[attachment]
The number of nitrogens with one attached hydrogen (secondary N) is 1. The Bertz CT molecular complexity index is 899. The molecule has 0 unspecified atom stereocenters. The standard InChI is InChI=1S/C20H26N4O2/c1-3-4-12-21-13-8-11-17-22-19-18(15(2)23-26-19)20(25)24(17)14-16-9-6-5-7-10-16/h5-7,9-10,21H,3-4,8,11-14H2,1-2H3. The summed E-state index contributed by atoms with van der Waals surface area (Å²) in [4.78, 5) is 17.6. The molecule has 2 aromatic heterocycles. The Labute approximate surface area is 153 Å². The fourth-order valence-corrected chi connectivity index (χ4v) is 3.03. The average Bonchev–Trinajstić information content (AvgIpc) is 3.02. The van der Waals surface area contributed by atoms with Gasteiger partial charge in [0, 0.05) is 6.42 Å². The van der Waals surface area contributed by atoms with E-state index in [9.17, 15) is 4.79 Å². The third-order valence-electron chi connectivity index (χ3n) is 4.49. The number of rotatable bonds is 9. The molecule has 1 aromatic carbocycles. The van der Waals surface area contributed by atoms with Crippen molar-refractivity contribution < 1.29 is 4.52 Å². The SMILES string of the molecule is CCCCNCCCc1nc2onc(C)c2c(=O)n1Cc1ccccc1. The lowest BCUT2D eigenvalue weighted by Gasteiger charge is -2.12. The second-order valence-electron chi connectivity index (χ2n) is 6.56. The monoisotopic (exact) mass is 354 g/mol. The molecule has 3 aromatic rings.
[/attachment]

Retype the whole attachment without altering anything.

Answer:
The number of nitrogens with one attached hydrogen (secondary N) is 1. The Bertz CT molecular complexity index is 899. The molecule has 0 unspecified atom stereocenters. The standard InChI is InChI=1S/C20H26N4O2/c1-3-4-12-21-13-8-11-17-22-19-18(15(2)23-26-19)20(25)24(17)14-16-9-6-5-7-10-16/h5-7,9-10,21H,3-4,8,11-14H2,1-2H3. The summed E-state index contributed by atoms with van der Waals surface area (Å²) in [4.78, 5) is 17.6. The molecule has 2 aromatic heterocycles. The Labute approximate surface area is 153 Å². The fourth-order valence-corrected chi connectivity index (χ4v) is 3.03. The average Bonchev–Trinajstić information content (AvgIpc) is 3.02. The van der Waals surface area contributed by atoms with Gasteiger partial charge in [0, 0.05) is 6.42 Å². The van der Waals surface area contributed by atoms with E-state index in [9.17, 15) is 4.79 Å². The third-order valence-electron chi connectivity index (χ3n) is 4.49. The number of rotatable bonds is 9. The molecule has 1 aromatic carbocycles. The van der Waals surface area contributed by atoms with Crippen molar-refractivity contribution < 1.29 is 4.52 Å². The SMILES string of the molecule is CCCCNCCCc1nc2onc(C)c2c(=O)n1Cc1ccccc1. The lowest BCUT2D eigenvalue weighted by Gasteiger charge is -2.12. The second-order valence-electron chi connectivity index (χ2n) is 6.56. The monoisotopic (exact) mass is 354 g/mol. The molecule has 3 aromatic rings.